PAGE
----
He concludes: Evidently recording of hymns under authorship of Guru Ram Das and Guru Arjun would not have been possible of the compilation of Ahiyapur Pothi had been completed during the period of Guru Amardas. Similarly, Prof Pritam Singh, in his Punjabi book, Ahiyapurwali Pothi¸ comes to the conclusions that this pothi has not contributed in the compilation of the Adi Granth. It seems certain that the Goindwal Pothis were written after the compilation of the Adi Granth. Here the questions arises, if the Goindwal Pothis were compiled later, what was the purpose of Guru Arjun’s alleged visit to Goindwal, which as been so elaborately described by Sikh chroniclers of the later half of the eighteenth century. Balwant Singh Dhillon rejects this whole story of Guru Arjun’s visit to Goindwal. He writes:
Even the much publicized story of Guru Arjun’s visit to Baba Mohan at Goindwal to procure them (Goindwal Pothis) has been proved to be an apocryphal and a later concoction.
Prof Sahib Singh too is of the same opinion that the story of Guru Arjun’s visit lacks credibility. In his pioneering ten volume Punjabi Work, Guru Granth Darpan, he shows through the internal evidence of Gurbani that the whole story is a mere concoction with the aim to provide historical prominence to certain personages and their descendants.
From the Paper:
This paper was presented in International Sikh Conferences 2004
GURU GRANTH SAHIB: TEXTUAL STUDIES AND METHODOLOGY
Dr. Balwant Singh Dhillon
Head Dept of Guru Nanak Studies
G.N.D. University, Amritsar
3.2.1. GURU HAR SAHAI POTHI : The Pothi that was in the possession of Sodhi family of Guru Har Sahai, a village near Ferozepur in Punjab, had been claimed to be the original one entrusted by Guru Nanak to his successor, Guru Angad. It is said that Guru Arjan had inherited it through his predecessors and subsequently it remained in the possession of Prithi Chand and his descendents.15 Recently, it has been argued that even though Guru Har Sahai Pothi was not the original manuscript attributed to Guru Nanak, "it may have been a copy of the manuscript that represented the core of the Sikh scriptural corpus."16 Although the Pothi is no more available for examination, however, its characteristic features reported by the scholars who had an opportunity to examine it from close quarters point to the contrary.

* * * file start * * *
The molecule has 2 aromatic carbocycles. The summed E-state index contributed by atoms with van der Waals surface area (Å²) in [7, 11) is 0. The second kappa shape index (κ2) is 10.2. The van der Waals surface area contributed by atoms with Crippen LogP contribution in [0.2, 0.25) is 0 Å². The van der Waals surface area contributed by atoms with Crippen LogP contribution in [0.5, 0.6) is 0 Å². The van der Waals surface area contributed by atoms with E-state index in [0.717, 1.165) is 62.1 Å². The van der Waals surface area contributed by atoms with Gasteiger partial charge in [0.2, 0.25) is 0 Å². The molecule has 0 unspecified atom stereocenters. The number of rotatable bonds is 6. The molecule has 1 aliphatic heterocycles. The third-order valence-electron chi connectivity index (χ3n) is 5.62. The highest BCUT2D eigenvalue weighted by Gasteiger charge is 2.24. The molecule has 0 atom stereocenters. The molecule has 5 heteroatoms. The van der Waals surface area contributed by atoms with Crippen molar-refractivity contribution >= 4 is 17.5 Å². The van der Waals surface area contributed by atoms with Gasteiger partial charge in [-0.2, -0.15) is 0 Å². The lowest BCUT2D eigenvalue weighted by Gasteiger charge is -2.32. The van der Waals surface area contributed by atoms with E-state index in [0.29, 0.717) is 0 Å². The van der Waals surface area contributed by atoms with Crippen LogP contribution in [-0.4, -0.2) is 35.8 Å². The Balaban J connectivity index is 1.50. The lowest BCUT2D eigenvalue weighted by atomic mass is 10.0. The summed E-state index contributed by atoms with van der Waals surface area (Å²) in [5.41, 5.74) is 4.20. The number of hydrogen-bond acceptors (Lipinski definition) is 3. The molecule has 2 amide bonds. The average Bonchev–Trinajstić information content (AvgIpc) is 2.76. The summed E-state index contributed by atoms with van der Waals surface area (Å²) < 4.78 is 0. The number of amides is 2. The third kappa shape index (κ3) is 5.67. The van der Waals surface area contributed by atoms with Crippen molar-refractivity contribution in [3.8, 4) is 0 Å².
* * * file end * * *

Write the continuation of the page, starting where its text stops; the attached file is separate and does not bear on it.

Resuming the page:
3.2.2. On the basis of available evidence we can safely say that neither the text of the Pothi had belonged to the main tradition nor it was even remotely concerned with the sources of the Adi Granth. There are strong reasons to believe that in order to enhance their socio-religious clout as well as to appropriate maximum public offerings; the Sodhi family of Guru Har Sahai had circulated the Pothi in their possession as the original one belonging to Guru Nanak. Contrary to their claim, this Pothi's movement from Guru Arjan to Prithi Chand or his son, Miharban, is highly suspect. Since Giani Gurdit Singh who had a fairly good time to examine it, was unable to scrutinize it fully, especially the earlier part17, therefore, his exercise to divide it into three parts seems to be quite arbitrary. Significantly, its various parts had not been assigned separate folio numbers' instead the whole Pothi had folios marked in continuous order. Internal evidence contained in the Pothi, for example, the mention of Prithi Chand's date of death which occurred in 1619 C.E.18, an entry of 1618 C.E. relating to the family accounts, and reference to a new index prepared in 1625 C.E.,19 suggest that it had its origin in the post-Adi Granth period. Most probably it was scribed between 1606-1625 C.E. It appears that some of its portions had even continued to be scribed during the lifetime of Miharban.20